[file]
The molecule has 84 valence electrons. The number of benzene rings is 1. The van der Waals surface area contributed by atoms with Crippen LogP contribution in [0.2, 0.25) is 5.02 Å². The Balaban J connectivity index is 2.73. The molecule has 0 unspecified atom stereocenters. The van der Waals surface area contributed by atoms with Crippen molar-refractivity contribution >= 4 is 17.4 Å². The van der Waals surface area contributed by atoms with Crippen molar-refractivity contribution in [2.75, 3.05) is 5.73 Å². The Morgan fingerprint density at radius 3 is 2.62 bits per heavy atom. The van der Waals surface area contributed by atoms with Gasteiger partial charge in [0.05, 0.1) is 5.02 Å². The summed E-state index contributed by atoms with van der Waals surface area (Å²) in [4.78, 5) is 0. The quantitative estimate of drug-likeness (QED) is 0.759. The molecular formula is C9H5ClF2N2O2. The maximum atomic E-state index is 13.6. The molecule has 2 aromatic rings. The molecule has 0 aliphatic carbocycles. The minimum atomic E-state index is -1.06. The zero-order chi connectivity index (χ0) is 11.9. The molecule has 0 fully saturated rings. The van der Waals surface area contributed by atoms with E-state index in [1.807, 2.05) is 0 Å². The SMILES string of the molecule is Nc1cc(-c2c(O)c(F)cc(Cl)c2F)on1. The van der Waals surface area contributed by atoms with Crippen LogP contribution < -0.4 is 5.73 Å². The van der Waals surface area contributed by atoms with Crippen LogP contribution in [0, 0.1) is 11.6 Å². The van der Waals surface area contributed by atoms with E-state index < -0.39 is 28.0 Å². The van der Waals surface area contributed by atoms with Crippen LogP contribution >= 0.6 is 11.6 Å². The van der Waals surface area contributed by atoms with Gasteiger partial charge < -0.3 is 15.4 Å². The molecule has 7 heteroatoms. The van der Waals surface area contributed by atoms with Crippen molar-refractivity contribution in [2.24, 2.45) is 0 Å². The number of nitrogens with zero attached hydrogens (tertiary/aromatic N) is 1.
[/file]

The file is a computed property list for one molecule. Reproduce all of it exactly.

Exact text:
The molecule has 84 valence electrons. The number of benzene rings is 1. The van der Waals surface area contributed by atoms with Crippen LogP contribution in [0.2, 0.25) is 5.02 Å². The Balaban J connectivity index is 2.73. The molecule has 0 unspecified atom stereocenters. The van der Waals surface area contributed by atoms with Crippen molar-refractivity contribution >= 4 is 17.4 Å². The van der Waals surface area contributed by atoms with Crippen molar-refractivity contribution in [2.75, 3.05) is 5.73 Å². The Morgan fingerprint density at radius 3 is 2.62 bits per heavy atom. The van der Waals surface area contributed by atoms with Gasteiger partial charge in [0.05, 0.1) is 5.02 Å². The summed E-state index contributed by atoms with van der Waals surface area (Å²) in [4.78, 5) is 0. The quantitative estimate of drug-likeness (QED) is 0.759. The molecular formula is C9H5ClF2N2O2. The maximum atomic E-state index is 13.6. The molecule has 2 aromatic rings. The molecule has 0 aliphatic carbocycles. The minimum atomic E-state index is -1.06. The zero-order chi connectivity index (χ0) is 11.9. The molecule has 0 fully saturated rings. The van der Waals surface area contributed by atoms with E-state index in [1.807, 2.05) is 0 Å². The SMILES string of the molecule is Nc1cc(-c2c(O)c(F)cc(Cl)c2F)on1. The van der Waals surface area contributed by atoms with Crippen LogP contribution < -0.4 is 5.73 Å². The van der Waals surface area contributed by atoms with Crippen LogP contribution in [0, 0.1) is 11.6 Å². The van der Waals surface area contributed by atoms with E-state index < -0.39 is 28.0 Å². The van der Waals surface area contributed by atoms with Crippen LogP contribution >= 0.6 is 11.6 Å². The van der Waals surface area contributed by atoms with Gasteiger partial charge < -0.3 is 15.4 Å². The molecule has 7 heteroatoms. The van der Waals surface area contributed by atoms with Crippen molar-refractivity contribution in [2.24, 2.45) is 0 Å². The number of nitrogens with zero attached hydrogens (tertiary/aromatic N) is 1.